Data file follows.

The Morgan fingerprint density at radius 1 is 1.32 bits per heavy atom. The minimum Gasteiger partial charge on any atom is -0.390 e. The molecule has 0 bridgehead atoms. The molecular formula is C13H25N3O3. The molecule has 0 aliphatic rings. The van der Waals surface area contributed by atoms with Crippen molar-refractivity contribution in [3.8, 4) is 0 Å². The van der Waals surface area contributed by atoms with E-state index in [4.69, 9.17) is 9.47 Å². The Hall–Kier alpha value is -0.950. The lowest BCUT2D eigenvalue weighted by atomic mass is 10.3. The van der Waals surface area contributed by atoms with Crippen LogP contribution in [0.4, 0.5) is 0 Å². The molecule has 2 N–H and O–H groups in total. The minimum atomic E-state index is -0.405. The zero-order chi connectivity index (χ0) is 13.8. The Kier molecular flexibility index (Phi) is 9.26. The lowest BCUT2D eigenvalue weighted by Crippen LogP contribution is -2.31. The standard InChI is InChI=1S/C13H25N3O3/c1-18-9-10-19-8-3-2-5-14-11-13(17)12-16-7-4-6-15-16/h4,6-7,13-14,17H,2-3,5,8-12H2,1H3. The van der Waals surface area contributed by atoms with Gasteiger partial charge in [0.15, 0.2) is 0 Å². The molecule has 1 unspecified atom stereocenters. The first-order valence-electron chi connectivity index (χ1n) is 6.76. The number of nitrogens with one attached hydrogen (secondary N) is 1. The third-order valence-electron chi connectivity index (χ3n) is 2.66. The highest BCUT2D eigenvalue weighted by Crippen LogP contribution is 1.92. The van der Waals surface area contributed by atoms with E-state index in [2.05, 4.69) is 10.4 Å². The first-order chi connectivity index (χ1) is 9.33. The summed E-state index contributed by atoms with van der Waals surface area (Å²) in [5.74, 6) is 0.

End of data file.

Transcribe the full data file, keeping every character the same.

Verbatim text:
The Morgan fingerprint density at radius 1 is 1.32 bits per heavy atom. The minimum Gasteiger partial charge on any atom is -0.390 e. The molecule has 0 bridgehead atoms. The molecular formula is C13H25N3O3. The molecule has 0 aliphatic rings. The van der Waals surface area contributed by atoms with Crippen molar-refractivity contribution in [3.8, 4) is 0 Å². The van der Waals surface area contributed by atoms with E-state index in [4.69, 9.17) is 9.47 Å². The Hall–Kier alpha value is -0.950. The lowest BCUT2D eigenvalue weighted by atomic mass is 10.3. The van der Waals surface area contributed by atoms with Crippen LogP contribution in [0.4, 0.5) is 0 Å². The molecule has 2 N–H and O–H groups in total. The minimum atomic E-state index is -0.405. The zero-order chi connectivity index (χ0) is 13.8. The Kier molecular flexibility index (Phi) is 9.26. The lowest BCUT2D eigenvalue weighted by Crippen LogP contribution is -2.31. The standard InChI is InChI=1S/C13H25N3O3/c1-18-9-10-19-8-3-2-5-14-11-13(17)12-16-7-4-6-15-16/h4,6-7,13-14,17H,2-3,5,8-12H2,1H3. The van der Waals surface area contributed by atoms with Gasteiger partial charge in [0.15, 0.2) is 0 Å². The molecule has 1 unspecified atom stereocenters. The first-order valence-electron chi connectivity index (χ1n) is 6.76. The number of nitrogens with one attached hydrogen (secondary N) is 1. The third-order valence-electron chi connectivity index (χ3n) is 2.66. The highest BCUT2D eigenvalue weighted by Crippen LogP contribution is 1.92. The van der Waals surface area contributed by atoms with E-state index in [2.05, 4.69) is 10.4 Å². The first-order chi connectivity index (χ1) is 9.33. The summed E-state index contributed by atoms with van der Waals surface area (Å²) in [5.74, 6) is 0.